I’ve been travelling a lot and I’m dreadfully behind, so please take a journey to the past with me to Saturday, May 12th, which was the day my three-day post-installation check.
One thing I’ve heard that really stuck with me is that you never open a hive without having your intentions set in your mind beforehand. Beekeeping is a little bit like yoga that way: Always set your intent for today’s practice. (Also, until you are used to what you’re doing, everything’s going to feel kind of uncomfortable.) Since entering the hive disturbs the bees, it makes sense to have a clear plan of action to minimize your time in the hive. I have read that every time you enter the hive, consider that you are setting their work behind by about one full day.
So my to-do list that Saturday looked something like this:
- Check the supply of syrup in my hive-top feeder and refill it if necessary.
- Remove the empty queen cage
- See how much pretty new comb the bees had drawn
- Go looking for the queen, along with any eggs in any honeycomb that was already built.
Great plan, right? But we all know what they say about the plan of attack and first contact with
the enemy a whole bunch of bees…
First of all, the hive-top feeder was a giant mess. I’ll give it this: The design gets an A+ for not drowning bees (except the unfortunate souls I trapped there during its installation). But I found it cumbersome and difficult to handle, and I didn’t like how the syrup was congealing in the hot sun. I ditched the feeder and replaced it with an entrance feeder. I’ll have to fill it more often, but it’s much easier to handle, and I’m more confident the syrup won’t go bad in the heat.
Beneath the feeder, the bees were industriously building burr comb under the queen cage. (Burr comb is perfectly good comb, built where it isn’t convenient – much as weeds are just flowers, growing where we don’t want them. These two things tend to meet with similar fates.) I pulled the cage and comb out together, broke the comb off, and set it aside. Then I turned over the empty cage to–
–wait. No. The cage wasn’t empty. The queen was still in her cage.
I definitely said a bad word at this point. I’d set an intention, but not a contingency plan. I knew, theoretically, that the queen might still be in her cage. But I didn’t have a game plan for what I intended to do about it if that were the case. She was still active and looked well, and the candy plug was definitely being dismantled. I had two options, each with associated benefits and risks:
- Remove the cork plug from the non-candy end of the cage, and let her out immediately. If I did this and the workers hadn’t yet accepted her, they would kill her. If I did this badly, and let her into the air instead of into the hive, she might fly away.
- Leave her in the cage and risk that she might be unable to escape and die. My brain manufactured a whole fleet of unhelpful suggestions for how this might happen. (Maybe the candy is too hard to chew through? Maybe it’s too hot for her to be trapped without the ability to reposition herself within the hive? Maybe the workers will (inexplicably) stop tending to her?) I have no idea how irrational some of these fears were, but the fact remained that some beekeepers deliberately leave their queens caged seven to ten days, to make absolutely sure that the rest of the hive has time to accept her before she’s let out. A longer period in the queen cage is standard practice for some beekeepers.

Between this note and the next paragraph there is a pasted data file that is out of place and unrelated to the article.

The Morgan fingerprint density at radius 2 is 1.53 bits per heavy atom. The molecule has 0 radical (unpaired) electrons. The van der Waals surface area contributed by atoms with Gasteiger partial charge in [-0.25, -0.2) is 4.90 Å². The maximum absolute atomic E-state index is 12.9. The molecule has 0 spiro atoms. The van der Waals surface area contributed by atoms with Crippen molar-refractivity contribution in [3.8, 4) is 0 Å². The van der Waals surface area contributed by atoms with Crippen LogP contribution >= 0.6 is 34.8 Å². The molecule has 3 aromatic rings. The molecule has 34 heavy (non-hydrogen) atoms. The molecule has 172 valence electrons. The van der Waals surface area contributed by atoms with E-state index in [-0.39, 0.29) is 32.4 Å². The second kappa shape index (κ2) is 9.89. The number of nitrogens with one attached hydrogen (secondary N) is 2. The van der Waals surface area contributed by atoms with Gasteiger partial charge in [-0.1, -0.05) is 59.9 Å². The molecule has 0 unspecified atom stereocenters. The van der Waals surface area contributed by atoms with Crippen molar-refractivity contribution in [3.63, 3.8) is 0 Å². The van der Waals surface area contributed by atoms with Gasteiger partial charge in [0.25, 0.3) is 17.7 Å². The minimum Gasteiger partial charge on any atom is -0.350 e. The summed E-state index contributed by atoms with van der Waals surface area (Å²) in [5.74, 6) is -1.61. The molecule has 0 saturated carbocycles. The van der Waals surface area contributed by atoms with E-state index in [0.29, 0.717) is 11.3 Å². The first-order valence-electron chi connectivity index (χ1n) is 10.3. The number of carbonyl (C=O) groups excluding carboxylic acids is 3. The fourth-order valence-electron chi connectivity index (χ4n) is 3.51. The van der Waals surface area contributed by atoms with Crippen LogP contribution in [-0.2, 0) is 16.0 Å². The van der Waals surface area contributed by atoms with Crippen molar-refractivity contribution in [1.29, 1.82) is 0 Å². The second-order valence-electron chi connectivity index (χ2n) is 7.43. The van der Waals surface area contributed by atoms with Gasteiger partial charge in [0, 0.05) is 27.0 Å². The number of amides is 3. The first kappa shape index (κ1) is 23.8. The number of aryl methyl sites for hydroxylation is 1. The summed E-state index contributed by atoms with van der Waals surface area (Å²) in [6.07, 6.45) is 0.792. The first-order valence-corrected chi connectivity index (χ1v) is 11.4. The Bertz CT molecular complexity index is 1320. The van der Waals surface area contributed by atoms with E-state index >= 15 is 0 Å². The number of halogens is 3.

In the end, I chose Option B. After agonizing for a few moments, I snuggled the cage back down into place and closed the hive back up.
Then I spent a little over a week in a state of low-grade terror for her life.
(Beekeeping: This is how it goes, right…?)
I want to digress for a moment and add that I also spent part of that week repeatedly marveling at the tiny fragment of burr comb I’d removed from the hive. Comb is amazing. What I removed was very fresh, colorless except where the bees had already begun diligently storing sugar syrup and pollen away, and alarmingly soft to the touch (see the suspiciously finger-shaped crushed places in the picture below):
Over the next week, I refilled the entrance feeder as needed, and fretted, and left them alone. Watching the hive entrance was reassuring, because everybody’s behavior seemed pretty normal. I identified workers returning with pollen on their legs, which was pretty thrilling all on its own.
I thought a lot about what had happened, and second-guessed my decision not to let the queen out. I decided she might have still been in the cage because my mentor told me to add a drop of lemongrass oil to the sugar syrup. Lemongrass oil smells a lot like queen pheromone to bees, and while there was only one queen in her cage, my decision to try the hive-top feeder meant there was an entire vat of sugar syrup attracting their attention. That may have distracted them from the candy plug.
And I’m going to pause the story there for now, because I am already late in updating – and because I had to suffer for a week and wonder how this story was going to end, so you do, too. (But since I’m still writing this blog, the suspense is probably in absolutely no danger of killing anybody.)